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Amish Country Murder Mysteries Great Summertime Read

August 16, 2013

This summer, thanks to Daedalus Books, I found an author I had not read before, and a series of books that are really quite unique.  Wednesday a two-pound box arrived in my mail with several more of P.L. Gaus’ Amish country mysteries. 

If you are anything like me the first thing that strikes you about a book is the cover.  Convince me to pick it up, and look it over.   Each of these mysteries is presented with a striking cover.   But it is the strength of the plotting and writing that carries a reader through the pages.


What I find most interesting is how Gaus turns these books into a lesson about the Amish culture.  He allows insight into how they think, keep their faith, and why they hold themselves apart from the rest of society.  Gaus takes us into the old-fashioned Amish homes and allows a sense to the rhythms of their lives .  From the way they pray and worship, their methods of farming, the exact brims of hats worn by men, the style and color of dresses for women to how they travel by horse and buggy without rubber tires.

But it is the murder mysteries that are set among the Amish that are so well told and believable that makes Gaus simply amazing.  The way he crafts his stories and makes it all happen in the ideal landscapes of the lush rolling hills and old-fashioned barns keeps me coming back for another book in his series.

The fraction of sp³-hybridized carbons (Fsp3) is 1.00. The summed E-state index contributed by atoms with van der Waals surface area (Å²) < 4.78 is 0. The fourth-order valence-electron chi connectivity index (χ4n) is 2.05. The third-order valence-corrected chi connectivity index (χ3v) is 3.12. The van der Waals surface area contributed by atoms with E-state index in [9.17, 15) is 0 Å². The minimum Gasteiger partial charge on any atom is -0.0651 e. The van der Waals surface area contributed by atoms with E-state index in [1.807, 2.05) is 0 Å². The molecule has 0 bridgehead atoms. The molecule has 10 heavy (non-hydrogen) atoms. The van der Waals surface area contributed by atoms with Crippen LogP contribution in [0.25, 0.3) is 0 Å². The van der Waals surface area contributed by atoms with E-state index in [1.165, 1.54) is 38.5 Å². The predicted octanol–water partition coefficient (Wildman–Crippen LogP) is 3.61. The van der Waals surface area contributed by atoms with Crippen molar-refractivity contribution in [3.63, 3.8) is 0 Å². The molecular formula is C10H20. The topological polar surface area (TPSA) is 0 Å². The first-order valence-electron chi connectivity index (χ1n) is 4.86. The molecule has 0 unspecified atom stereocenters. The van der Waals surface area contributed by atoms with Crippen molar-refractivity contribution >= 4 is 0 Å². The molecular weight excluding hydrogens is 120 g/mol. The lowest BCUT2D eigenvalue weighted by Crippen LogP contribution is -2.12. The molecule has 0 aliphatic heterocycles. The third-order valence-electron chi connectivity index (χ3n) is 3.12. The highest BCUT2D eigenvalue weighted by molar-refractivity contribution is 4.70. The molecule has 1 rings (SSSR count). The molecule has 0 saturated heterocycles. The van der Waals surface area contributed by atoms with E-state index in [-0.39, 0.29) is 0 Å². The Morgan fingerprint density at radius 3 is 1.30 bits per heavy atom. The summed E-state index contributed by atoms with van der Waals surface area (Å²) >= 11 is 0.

The first book, Blood Of The Prodigal, introduces us to the landscape of Holmes County, Ohio and the Amish who live there.


The thrust of the plot centers around a bishop’s grandson, Jeremiah, who has disappeared. The boy had been living with the bishop and his family since his father was banished from the community ten years earlier, just before Jeremiah’s illegitimate birth to a local drug-addicted teenager. The bishop calls upon a local “English” (non-Amish) college professor to locate the boy, as he has reason to believe that Jeremiah is with his missing father for the summer. Eventually Jeremiah’s father is found, shot to death, not far from the bishop’s farm, but Jeremiah himself has not turned up. Thus the matter becomes public and involves the sheriff and his deputy, who work with the professor to solve the murder and find the boy.

With the summer sun beckoning as we head towards Labor Day these books are calling me.  I think if you give one a chance, they will call your name too.

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